Now you might think this is a cunning plan, a barely believable excuse for second rate work, the slippery protestations of a weasel but I hold my hands up and say honestly I would love to do cracking, first class work but you know how it is, I'm not allowed to boss, it's the system you see,without that honest, boss I'd be right onto it. It's yer process, mate, yer can't get past the process and so it is, here I am stuck with it. In my own little warped world I'm sort of fascinated to see where this method of working will lead me, but for the moment I'm just going to continue to inflict horrible stuff that begs to be painted over. Sadly without any effort whatsover I managed to fill my brief and produce a wonderful second rate work that will certainly be submerged beneath further layers.
I say sadly becaused last night was Jannine's Swansong and I'm sure like me, you will be sad to see her go. My tube of vibrant Mars Red will have to find another use. Jannine's hair was for me the one time I would break out, all guns blazing, the rich coppery red of Mars Red with burnished highlights of umberous Orange and Magenta Pink, Matisse would have loved Jannine's hair. Thank you Jannine for being such a charming and inspiring model.
Paintings and drawings by Anne, Haydn, Martyn, Mati, Patrick, Roger, Russell, Sandra, Sue, Tom, Tony, Will and featured artist Frank.
Joseph by Sandra ‘Jeunesse Doree’ by Gerald Leslie Brockhurst, photo by Ian
I had the unmistakable feeling that my doleful, evening disposition and the prevailing ambience in Thursday’s life drawing session were somewhat out of kilter.
Our model was Joseph who is always excellent, so good to draw and stays perfectly calm and still no matter how demanding the pose might become. However, in order to find a pose which suited everyone, various instructions were issued for Joseph to ‘put your left arm in’, ‘move it back’, ‘put your right arm in’, ‘lean forward’, ’this way’, ‘that way’, ‘put your right arm in again’, until I was tempted to join in with a chorus of ‘knees bend, arms stretch, bow wow wow!’
After some time Joseph was settled into a beautiful seated pose, arms crossed, upper torso leaning slightly forward onto his knees and with head a little inclined. Yet this pose, fine as it was, did not relay its magic on to my sketchbook. There seemed to be a break in transmission, a hitch in the proceedings, a temporal disconnection and then I developed Russell’s complaint of the disobedient eye. Not that Russell or myself have each developed a subversive uncontrollable wink but rather that the competence of draughting the relevant eye, presenting on the face before us, had temporarily gone absent. Although Russell’s painting, of which he complains, appears perfectly sound to me, I can understand his difficulty as he was trying to pair the dissident eye with its visible partner eye but I only had one eye to deal with and did not have to match it with its counterpart which was out of view on the other non visible side of Joseph’s face.
Consequently my eraser was in constant use repeatedly ridding the paper of the offending eye, which resurrected its completely inaccurate self time and time again. In exasperation I obliterated the whole drawing using my now overheated eraser thus resulting in a splodge containing a sludgy congealed mess of black conte and white pastel.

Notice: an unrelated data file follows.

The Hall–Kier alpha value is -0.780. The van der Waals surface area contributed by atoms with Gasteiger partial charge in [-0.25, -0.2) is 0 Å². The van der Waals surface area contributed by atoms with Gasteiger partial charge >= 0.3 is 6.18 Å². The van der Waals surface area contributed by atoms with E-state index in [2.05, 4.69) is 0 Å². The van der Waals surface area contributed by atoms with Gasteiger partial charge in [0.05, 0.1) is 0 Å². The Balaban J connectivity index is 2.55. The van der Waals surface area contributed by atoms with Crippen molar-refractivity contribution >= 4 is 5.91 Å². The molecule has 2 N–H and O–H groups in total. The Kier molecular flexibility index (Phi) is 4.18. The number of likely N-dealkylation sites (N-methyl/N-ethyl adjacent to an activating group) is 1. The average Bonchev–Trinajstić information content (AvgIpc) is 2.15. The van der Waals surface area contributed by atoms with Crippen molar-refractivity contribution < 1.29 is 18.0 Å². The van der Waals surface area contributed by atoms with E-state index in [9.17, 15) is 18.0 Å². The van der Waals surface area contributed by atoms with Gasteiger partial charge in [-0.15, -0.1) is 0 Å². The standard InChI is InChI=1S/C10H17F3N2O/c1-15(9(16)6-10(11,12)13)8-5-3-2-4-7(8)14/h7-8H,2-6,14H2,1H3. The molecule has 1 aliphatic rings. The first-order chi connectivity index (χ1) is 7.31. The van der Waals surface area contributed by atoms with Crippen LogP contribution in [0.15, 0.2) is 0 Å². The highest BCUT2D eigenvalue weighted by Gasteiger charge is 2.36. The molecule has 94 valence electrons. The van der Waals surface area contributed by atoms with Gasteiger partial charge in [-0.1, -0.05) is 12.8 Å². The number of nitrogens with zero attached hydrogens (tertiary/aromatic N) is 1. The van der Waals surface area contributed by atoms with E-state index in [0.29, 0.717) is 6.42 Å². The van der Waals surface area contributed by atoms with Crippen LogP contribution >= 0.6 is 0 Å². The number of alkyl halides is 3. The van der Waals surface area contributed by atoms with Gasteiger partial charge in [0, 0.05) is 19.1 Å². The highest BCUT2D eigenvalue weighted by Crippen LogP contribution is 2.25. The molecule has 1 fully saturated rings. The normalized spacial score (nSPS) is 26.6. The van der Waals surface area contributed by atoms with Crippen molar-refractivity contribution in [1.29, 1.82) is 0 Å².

At this point, so harassed was I, the overworked eraser leapt out of my hand on to the floor, bounced on and on uncontrollably across the planks then disappeared under the boards supporting Joseph’s feet and remained in hiding there until coffee time.
Notwithstanding the angst I was experiencing I developed an alternative plan. I turned the page and began drawing with my non dominant left hand in a desperate attempt to join the disparate dots in my brain. But the force was not with me, in a quiet moment there was a ‘pop’ and the light illuminating Joseph and providing some inspiration in terms of light and shade went out. Tony replaced it but it was all to no avail, some days if at first you don’t succeed – give up! (Not for ever though just until Jupiter is no longer aligned with Mars, as you will see)
The previous day we had all been to the Lady Lever Gallery at Port Sunlight and seen the wonderful collection there including the quite enigmatic portrait ‘Jeunesse Doree’ by Gerald Leslie Brockhurst .I was totally entranced by the superlative skill of the renowned Mr Brockhurst who painted such famous people as Merle Oberon, Marlene Dietrich and the Duchess of Windsor. However, while searching on line some of his many portraits, I did discover that not all were of the same high standard and was quite consoled to see that even the mighty can have ‘off days’ and produce a piece of work in which unforeseen forces conspire to block the flow of their natural talent and skills.
Strangely I discovered the cause of my disconnection whilst driving on my way home later that evening when my way was brilliantly lit by the full moon and I might hazard a guess that this is what probably affected Gerald Leslie Brockhurst also. That was it, thought I. If the moon has such power that from on high and so far away it can pull the mighty seas and tides and as old farmers and shepherds would have us believe it can determine how successful crops and herds can be depending on what part of the moon cycle they begin life then of course, quite obviously, it can disrupt my life drawing and that is why it all went wrong, that will do me, end of.
Not quite, I am now struggling with the question as to why it did not affect others as adversely but have come up with a plausible answer. We are all born under different astrological influences and some are not as moonstruck as others. End of again.
by Sandra Cowper
Paintings and drawings by Barry, Ian, Jane, Mati, Roger S, Roger H, Steven, Sue D-Y. Sue, Tony and featured artist Sandra